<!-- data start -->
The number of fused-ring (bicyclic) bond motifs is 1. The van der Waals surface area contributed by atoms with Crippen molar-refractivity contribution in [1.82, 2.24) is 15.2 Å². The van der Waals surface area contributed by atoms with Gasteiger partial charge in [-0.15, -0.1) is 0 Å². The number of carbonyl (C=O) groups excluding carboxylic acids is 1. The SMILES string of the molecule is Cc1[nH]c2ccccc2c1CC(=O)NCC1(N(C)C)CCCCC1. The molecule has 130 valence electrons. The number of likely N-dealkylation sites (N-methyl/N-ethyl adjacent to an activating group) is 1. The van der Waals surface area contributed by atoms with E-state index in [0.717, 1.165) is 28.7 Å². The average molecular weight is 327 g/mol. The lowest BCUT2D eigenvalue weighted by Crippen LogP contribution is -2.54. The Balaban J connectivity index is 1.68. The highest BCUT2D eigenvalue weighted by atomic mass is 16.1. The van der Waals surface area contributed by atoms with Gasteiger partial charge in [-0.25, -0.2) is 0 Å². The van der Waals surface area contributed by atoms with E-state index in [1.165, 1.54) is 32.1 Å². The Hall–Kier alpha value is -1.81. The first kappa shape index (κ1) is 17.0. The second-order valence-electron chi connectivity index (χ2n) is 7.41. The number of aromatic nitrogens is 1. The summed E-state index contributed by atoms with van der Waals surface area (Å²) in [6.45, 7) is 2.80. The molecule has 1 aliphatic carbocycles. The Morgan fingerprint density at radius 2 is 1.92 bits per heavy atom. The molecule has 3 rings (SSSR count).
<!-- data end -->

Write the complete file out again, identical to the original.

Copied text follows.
The number of fused-ring (bicyclic) bond motifs is 1. The van der Waals surface area contributed by atoms with Crippen molar-refractivity contribution in [1.82, 2.24) is 15.2 Å². The van der Waals surface area contributed by atoms with Gasteiger partial charge in [-0.15, -0.1) is 0 Å². The number of carbonyl (C=O) groups excluding carboxylic acids is 1. The SMILES string of the molecule is Cc1[nH]c2ccccc2c1CC(=O)NCC1(N(C)C)CCCCC1. The molecule has 130 valence electrons. The number of likely N-dealkylation sites (N-methyl/N-ethyl adjacent to an activating group) is 1. The van der Waals surface area contributed by atoms with E-state index in [0.717, 1.165) is 28.7 Å². The average molecular weight is 327 g/mol. The lowest BCUT2D eigenvalue weighted by Crippen LogP contribution is -2.54. The Balaban J connectivity index is 1.68. The highest BCUT2D eigenvalue weighted by atomic mass is 16.1. The van der Waals surface area contributed by atoms with Gasteiger partial charge in [-0.25, -0.2) is 0 Å². The van der Waals surface area contributed by atoms with E-state index in [1.165, 1.54) is 32.1 Å². The Hall–Kier alpha value is -1.81. The first kappa shape index (κ1) is 17.0. The second-order valence-electron chi connectivity index (χ2n) is 7.41. The number of aromatic nitrogens is 1. The summed E-state index contributed by atoms with van der Waals surface area (Å²) in [6.45, 7) is 2.80. The molecule has 1 aliphatic carbocycles. The Morgan fingerprint density at radius 2 is 1.92 bits per heavy atom. The molecule has 3 rings (SSSR count).